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Help with 401k please!

Discussion in 'The Okie Corral' started by sheriff733, Jul 20, 2012.

  1. sheriff733

    sheriff733 NRA LIFE MEMBER

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    Hey all. This is not my best subject by far so please, bare with me.

    This past Feburary, I started a 401k. I started putting in $100 out of every check into it. My employer no longer matches any of my contributions. That was cut ~3 years ago.

    I got my quarterly statement in the mail today and currently have $1200 saved up.

    I get the basic idea of what I'm doing, but I'm wondering if the 401k is worth it since my employer isn't contributing anything. I'm attempting to do the math in my head, but without being able to see the future, the number's I'm coming up with aren't even remotely close to enough to live on. Granted that when I fully retire, I will draw a pension, and my goal of the 401k was only to supplement having to work quite as many years and be able to retire a little earlier.

    However, since who knows what will happen down the road, I'm doing what I can now to ensure that I will have enough of a safety net built up should some unforeseen cut take place where they no longer offer a pension or some such. Slim chance I know, but I don't want to work forever. Or, wake up one day in my mid 40s and say, "Oh S***..." So, I'm trying to build up my 401k to where I could live on just it.

    So, I guess my question is, am I on the right track or are there some other avenues I should explore to get to where I want to be?

    Thanks everyone.
     
  2. BobbyT

    BobbyT

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    It's not huge, but will reduce your tax bill. Max it out or you're being robbed more than necessary.

    17k a year won't make you set for life, but it'll add up.
     

  3. sheriff733

    sheriff733 NRA LIFE MEMBER

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    Excuse my ignorance, but where did you get 17k from? I am really bad at this, but I'm trying!
     
  4. certifiedfunds

    certifiedfunds Tewwowist

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    Max contribution 2012
     
  5. sheriff733

    sheriff733 NRA LIFE MEMBER

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    Ah, I see.

    Thanks
     
    Last edited: Jul 20, 2012
  6. cgwahl

    cgwahl Sheriffs a near

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    I think the general rule of thumb is to max out your IRA and then focus on the 401k preferably at least to what the employer might match. Since your employer isn't matching, maybe to what you feel comfortable with.

    It's not a lot now, but what you are hoping for is compound interest making that amount into a lot more in future years.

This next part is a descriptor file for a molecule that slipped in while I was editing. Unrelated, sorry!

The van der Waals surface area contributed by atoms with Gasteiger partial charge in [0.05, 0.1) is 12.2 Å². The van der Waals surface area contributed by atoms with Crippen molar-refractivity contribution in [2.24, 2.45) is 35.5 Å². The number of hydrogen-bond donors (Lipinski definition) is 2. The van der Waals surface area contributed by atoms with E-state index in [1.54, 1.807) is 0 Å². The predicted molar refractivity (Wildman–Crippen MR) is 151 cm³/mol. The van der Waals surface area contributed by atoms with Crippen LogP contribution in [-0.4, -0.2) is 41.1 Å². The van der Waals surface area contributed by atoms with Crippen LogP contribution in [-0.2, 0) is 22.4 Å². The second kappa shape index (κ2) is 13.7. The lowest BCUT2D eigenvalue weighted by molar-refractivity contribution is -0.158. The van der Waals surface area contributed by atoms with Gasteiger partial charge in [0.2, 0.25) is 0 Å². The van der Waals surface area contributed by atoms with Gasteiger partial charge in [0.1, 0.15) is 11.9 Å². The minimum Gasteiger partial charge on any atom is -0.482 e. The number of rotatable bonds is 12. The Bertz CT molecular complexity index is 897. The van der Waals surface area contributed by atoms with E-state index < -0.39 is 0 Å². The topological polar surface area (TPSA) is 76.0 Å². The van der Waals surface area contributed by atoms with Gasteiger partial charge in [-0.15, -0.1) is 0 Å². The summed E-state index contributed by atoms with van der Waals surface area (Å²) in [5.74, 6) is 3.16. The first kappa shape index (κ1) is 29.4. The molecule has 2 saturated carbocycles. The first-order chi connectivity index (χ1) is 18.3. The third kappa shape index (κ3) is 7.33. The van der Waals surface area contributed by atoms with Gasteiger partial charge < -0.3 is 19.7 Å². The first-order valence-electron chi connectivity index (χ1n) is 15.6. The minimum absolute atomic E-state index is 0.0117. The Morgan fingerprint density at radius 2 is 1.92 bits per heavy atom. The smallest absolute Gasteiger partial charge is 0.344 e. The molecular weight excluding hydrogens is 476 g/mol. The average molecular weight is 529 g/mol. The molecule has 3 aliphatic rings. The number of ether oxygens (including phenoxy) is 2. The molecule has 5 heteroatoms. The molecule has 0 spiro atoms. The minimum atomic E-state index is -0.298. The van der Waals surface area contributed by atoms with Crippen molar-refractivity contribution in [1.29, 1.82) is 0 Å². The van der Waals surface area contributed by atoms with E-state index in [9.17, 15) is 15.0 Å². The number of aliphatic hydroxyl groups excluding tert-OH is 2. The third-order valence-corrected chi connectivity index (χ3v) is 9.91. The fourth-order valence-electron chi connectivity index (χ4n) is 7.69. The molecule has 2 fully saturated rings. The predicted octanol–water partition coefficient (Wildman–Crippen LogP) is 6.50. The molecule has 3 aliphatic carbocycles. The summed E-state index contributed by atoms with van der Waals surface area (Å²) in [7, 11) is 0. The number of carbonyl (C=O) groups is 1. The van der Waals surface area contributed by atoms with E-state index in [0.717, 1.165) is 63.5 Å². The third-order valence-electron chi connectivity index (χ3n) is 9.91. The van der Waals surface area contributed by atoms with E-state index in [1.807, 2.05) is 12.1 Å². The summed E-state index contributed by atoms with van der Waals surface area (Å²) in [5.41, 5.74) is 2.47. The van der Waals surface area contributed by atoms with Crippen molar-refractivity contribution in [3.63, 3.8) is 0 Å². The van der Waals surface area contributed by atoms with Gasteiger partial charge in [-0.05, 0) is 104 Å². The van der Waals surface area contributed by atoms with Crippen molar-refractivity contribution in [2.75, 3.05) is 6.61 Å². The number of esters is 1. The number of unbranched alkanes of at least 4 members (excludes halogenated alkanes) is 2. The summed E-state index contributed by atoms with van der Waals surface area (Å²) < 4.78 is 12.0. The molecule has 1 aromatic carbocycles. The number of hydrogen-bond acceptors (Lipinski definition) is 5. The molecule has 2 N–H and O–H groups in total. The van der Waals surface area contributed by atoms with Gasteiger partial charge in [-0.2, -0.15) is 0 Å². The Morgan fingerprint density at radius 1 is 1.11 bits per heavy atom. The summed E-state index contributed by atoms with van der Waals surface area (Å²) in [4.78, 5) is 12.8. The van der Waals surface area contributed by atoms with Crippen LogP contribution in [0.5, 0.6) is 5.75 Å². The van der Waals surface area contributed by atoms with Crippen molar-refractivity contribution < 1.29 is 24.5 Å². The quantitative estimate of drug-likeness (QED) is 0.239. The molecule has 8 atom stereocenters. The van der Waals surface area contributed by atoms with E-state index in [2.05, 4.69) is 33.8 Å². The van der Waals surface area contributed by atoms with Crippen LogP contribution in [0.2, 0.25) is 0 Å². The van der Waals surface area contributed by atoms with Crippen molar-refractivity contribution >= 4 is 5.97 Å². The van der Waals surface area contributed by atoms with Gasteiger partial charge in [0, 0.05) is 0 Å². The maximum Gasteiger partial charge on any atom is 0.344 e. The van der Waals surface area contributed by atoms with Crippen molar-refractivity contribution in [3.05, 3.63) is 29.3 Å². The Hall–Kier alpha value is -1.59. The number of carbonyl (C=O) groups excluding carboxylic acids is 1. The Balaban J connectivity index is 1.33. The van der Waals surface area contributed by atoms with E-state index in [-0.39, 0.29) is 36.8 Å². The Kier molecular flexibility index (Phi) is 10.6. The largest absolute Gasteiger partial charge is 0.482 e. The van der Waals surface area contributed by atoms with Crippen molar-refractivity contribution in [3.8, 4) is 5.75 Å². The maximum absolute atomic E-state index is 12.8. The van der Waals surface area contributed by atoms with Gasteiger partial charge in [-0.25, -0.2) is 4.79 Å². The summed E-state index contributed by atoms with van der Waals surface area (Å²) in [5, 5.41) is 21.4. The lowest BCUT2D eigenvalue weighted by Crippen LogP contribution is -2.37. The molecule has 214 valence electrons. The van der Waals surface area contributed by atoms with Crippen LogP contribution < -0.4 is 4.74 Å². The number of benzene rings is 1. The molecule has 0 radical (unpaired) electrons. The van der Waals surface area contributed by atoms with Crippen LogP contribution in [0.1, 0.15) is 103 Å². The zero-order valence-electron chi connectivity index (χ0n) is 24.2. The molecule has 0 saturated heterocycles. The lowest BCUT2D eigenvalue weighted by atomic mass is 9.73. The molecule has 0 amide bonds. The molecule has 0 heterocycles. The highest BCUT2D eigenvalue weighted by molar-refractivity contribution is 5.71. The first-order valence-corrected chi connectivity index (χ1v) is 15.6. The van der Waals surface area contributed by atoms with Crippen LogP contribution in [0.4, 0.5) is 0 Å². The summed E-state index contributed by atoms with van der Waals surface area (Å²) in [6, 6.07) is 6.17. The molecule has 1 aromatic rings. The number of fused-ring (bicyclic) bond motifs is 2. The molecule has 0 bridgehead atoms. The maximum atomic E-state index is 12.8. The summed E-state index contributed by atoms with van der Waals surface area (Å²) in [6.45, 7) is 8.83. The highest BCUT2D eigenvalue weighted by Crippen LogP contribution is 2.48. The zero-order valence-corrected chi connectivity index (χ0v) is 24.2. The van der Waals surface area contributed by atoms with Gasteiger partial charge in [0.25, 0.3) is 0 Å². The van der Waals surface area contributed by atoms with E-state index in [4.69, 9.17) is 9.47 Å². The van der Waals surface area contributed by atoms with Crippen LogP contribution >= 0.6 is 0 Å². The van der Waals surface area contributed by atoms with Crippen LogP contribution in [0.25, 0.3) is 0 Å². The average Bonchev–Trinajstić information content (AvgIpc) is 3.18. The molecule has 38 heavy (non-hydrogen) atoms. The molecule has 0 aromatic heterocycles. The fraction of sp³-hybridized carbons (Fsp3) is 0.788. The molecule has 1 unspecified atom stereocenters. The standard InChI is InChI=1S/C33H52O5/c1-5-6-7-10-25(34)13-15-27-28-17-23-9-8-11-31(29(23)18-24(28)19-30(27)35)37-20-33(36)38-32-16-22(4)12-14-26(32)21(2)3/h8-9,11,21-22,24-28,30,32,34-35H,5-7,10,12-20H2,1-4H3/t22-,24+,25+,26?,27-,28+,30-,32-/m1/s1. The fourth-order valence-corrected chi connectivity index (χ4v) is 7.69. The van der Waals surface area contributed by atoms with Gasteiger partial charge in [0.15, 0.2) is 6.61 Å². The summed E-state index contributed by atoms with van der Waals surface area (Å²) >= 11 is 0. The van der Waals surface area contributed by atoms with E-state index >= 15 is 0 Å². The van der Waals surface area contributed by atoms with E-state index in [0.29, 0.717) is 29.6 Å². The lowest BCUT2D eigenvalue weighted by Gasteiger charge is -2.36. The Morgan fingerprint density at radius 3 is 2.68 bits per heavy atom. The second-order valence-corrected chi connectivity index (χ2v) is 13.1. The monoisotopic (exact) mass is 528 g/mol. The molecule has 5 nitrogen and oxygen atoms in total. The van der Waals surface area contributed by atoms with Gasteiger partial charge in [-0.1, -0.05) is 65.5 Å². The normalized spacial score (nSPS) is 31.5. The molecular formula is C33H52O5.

My own opinion, but you should try to put at least 10% of whatever you make towards retirement (some probably say more, others less, this is just what I believe). If you can do more, great. But 10% is a good number to strive for (I think).

    How you come to that is up to you. If I make $100k a year, it'd be $5,000 in the IRA and possibly $5,000 in the 401k. Or if married, $5k in my IRA, $5k in wife's IRA and then maybe up to whatever my employer matched 401k is.
     
    Last edited: Jul 20, 2012
  7. Jonesee

    Jonesee

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    OK, let's ask a few questions first.

    Do you have sufficient cash set aside in case of emergency or loss of job?
    if not, do that before contributing more. If not, you will be forced to withdraw from the 401K and the penalties and taxes will kill you.

    Are you carrying any credit card debt?
    Pay it off first.

    Can you save emergency cash or money for a down payment on a home while continuing to contribute to your 401K?
    If so, do that.

    Do you need a tax break?
    If not, remember, you are contributing for your retirement not for immediate tax benefits.
     
    Last edited: Jul 20, 2012
  8. davsco

    davsco

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    what you are gaining is that the money you are putting into your 401k has no taxes taken out on it. so if you had just been paid the $100, taxes would have been maybe $25, so you would have only seen $75. but instead, you got to put the full $100 into your 401k account, so you essentially got a free $25 loan that you can invest for years and years.

    so even without your employer matching anything, you are getting more money to work for you than if you just got it all paid in your paycheck.
     
  9. certifiedfunds

    certifiedfunds Tewwowist

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    25%? Few people here have a 25% tax liability. I'm guessing the OP doesn't. Not splitting hairs. Point being the tax advantages may not mean that much to him.